Arts & Culture » Culture Club

The Hunchback of Tennessee

Styx's Dennis DeYoung polishes up his pet project out of state.

by

comment

The Hunchback of Tennessee

After years on the road, Dennis DeYoung is tired of living out of a suitcase. But for the past two months DeYoung, a founding member of Styx, has been doing just that in Nashville, where his musical The Hunchback of Notre Dame finishes its world-premiere engagement this weekend at the Tennessee Repertory Theatre. The production, directed by Tennessee Rep artistic director Mac Pirkle, was mounted in association with Chicago-based producer Michael Leavitt and Fox Theatricals and Cleveland-based Magicworks Entertainment. When Hunchback ends its Nashville run, Fox and Magicworks must decide whether the show merits further development in a more elaborate Chicago or New York staging. The Nashville Tennessean's review, while respectful, acknowledged "elements that need to be polished carefully before a truly finished work emerges."

Since 1972 DeYoung's written about 60 percent of the songs on the 12 albums by Styx; including greatest hits compilations and live recordings, the band has sold some 30 million records worldwide. But Hunchback marks DeYoung's debut writing musical theater. He first saw the film of Lerner and Loewe's Camelot back in the mid-60s, and "after falling in love with that show and wanting to play the role of King Arthur, I became infatuated with musicals." While writing for Styx, DeYoung realized he had a skill that might serve him well in musical theater. "I thought I would be suited for the medium because my songs have always been melody driven."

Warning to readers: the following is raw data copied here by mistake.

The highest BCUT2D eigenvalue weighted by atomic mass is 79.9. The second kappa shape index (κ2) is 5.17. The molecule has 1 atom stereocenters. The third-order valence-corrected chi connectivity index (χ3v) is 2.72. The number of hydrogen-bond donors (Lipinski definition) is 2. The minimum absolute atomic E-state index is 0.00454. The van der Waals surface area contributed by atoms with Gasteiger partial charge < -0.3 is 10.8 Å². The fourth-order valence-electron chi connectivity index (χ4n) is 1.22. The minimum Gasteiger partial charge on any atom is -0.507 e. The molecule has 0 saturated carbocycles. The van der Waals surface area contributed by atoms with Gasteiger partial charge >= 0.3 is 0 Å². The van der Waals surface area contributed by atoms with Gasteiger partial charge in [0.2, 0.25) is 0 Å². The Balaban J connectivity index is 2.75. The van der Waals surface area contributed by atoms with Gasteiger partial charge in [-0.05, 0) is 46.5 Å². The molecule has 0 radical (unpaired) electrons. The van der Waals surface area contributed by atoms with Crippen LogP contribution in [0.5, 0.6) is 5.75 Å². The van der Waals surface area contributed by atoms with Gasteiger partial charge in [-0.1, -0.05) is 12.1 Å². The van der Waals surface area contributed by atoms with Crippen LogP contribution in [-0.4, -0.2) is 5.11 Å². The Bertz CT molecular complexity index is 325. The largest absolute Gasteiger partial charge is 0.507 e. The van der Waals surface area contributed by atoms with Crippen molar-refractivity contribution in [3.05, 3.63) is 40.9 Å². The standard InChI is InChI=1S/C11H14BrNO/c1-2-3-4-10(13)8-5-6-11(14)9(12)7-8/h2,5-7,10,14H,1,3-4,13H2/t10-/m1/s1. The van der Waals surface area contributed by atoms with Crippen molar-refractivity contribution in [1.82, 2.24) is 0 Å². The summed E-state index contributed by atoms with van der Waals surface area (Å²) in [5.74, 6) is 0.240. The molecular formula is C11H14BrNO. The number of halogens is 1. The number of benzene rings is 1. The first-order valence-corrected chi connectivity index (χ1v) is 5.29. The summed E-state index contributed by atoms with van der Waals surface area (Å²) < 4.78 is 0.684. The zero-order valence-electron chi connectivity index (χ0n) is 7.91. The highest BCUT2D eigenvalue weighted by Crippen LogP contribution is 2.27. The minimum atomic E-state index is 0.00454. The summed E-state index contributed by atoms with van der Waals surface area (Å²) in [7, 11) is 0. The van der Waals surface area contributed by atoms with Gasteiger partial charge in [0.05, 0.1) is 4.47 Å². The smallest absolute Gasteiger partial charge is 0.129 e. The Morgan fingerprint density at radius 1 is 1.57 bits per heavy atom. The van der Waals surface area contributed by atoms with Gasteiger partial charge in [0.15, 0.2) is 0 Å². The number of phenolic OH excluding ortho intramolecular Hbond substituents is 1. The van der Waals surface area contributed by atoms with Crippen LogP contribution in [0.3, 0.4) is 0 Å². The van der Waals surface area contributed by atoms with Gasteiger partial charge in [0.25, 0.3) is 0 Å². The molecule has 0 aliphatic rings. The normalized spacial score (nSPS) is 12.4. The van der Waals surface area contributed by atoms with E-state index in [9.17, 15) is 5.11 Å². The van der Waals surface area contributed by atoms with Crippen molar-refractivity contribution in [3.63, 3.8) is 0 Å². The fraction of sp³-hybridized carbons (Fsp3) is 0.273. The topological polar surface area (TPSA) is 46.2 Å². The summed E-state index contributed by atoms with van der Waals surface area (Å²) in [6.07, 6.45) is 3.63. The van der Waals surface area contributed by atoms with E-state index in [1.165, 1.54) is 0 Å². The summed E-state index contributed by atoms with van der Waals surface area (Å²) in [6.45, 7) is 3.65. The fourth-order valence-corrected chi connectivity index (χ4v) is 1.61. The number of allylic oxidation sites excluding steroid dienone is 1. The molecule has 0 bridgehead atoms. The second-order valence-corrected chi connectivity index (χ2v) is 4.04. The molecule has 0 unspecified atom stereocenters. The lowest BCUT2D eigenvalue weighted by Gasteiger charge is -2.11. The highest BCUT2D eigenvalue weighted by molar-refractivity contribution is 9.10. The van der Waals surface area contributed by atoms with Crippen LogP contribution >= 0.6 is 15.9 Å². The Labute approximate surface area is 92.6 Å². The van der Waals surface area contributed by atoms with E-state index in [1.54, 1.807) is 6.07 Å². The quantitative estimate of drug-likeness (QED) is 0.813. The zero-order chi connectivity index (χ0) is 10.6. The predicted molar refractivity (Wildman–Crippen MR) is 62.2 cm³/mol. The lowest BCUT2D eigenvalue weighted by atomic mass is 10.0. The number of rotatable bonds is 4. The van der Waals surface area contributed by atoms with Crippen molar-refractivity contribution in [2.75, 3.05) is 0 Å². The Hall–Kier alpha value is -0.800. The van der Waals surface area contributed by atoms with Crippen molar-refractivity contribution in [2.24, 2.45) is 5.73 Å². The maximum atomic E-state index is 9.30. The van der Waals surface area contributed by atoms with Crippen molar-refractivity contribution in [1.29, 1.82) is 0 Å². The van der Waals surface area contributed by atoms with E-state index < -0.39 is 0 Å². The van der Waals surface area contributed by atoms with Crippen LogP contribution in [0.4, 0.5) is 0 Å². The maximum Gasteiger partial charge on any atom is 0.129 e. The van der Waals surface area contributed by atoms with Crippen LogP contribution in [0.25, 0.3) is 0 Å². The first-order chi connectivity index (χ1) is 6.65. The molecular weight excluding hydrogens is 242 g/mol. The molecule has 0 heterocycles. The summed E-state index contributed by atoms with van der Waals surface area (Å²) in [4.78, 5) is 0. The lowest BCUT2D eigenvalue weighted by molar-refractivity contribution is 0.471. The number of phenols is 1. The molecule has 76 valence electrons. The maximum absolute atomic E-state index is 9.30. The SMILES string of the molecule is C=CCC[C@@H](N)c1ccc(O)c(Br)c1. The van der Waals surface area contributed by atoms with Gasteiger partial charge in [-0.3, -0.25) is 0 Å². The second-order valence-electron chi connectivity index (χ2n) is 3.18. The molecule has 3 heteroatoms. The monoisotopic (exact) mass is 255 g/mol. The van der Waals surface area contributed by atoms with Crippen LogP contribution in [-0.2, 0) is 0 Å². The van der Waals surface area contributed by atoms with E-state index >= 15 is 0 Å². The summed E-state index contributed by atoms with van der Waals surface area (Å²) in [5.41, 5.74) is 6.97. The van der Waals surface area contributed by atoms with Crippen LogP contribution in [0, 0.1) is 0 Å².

But like so many before him who've been bitten by the theater bug, DeYoung has learned that creating a great musical isn't easy. The long process of bringing Hunchback to the stage began in 1992, when he took a break from the band to play Pontius Pilate in a touring production of Andrew Lloyd Webber's Jesus Christ Superstar. Initially DeYoung was reluctant to try acting: "I didn't want all the criticism rock stars get when they try something new." But he took the job anyway as a lark, and as the tour wended its way across the country, his relatively small role left him a lot of free time each evening to watch the production. After about 200 performances of Superstar, DeYoung knew he didn't want to pursue acting. "But I started to get the feeling I should try my hand at composing a musical," he says.

DeYoung discarded several possible ideas before he discovered Victor Hugo's novel; instead of the more obvious story of Quasimodo's tortured relationship with the Gypsy girl Esmeralda, DeYoung was drawn to the plight of Father Frollo, who befriends Quasimodo and finds his deeply held religious convictions sorely tested by Esmeralda's allure. "I wanted to explore what there is in all of us that allows us to take a fall from grace," DeYoung explains.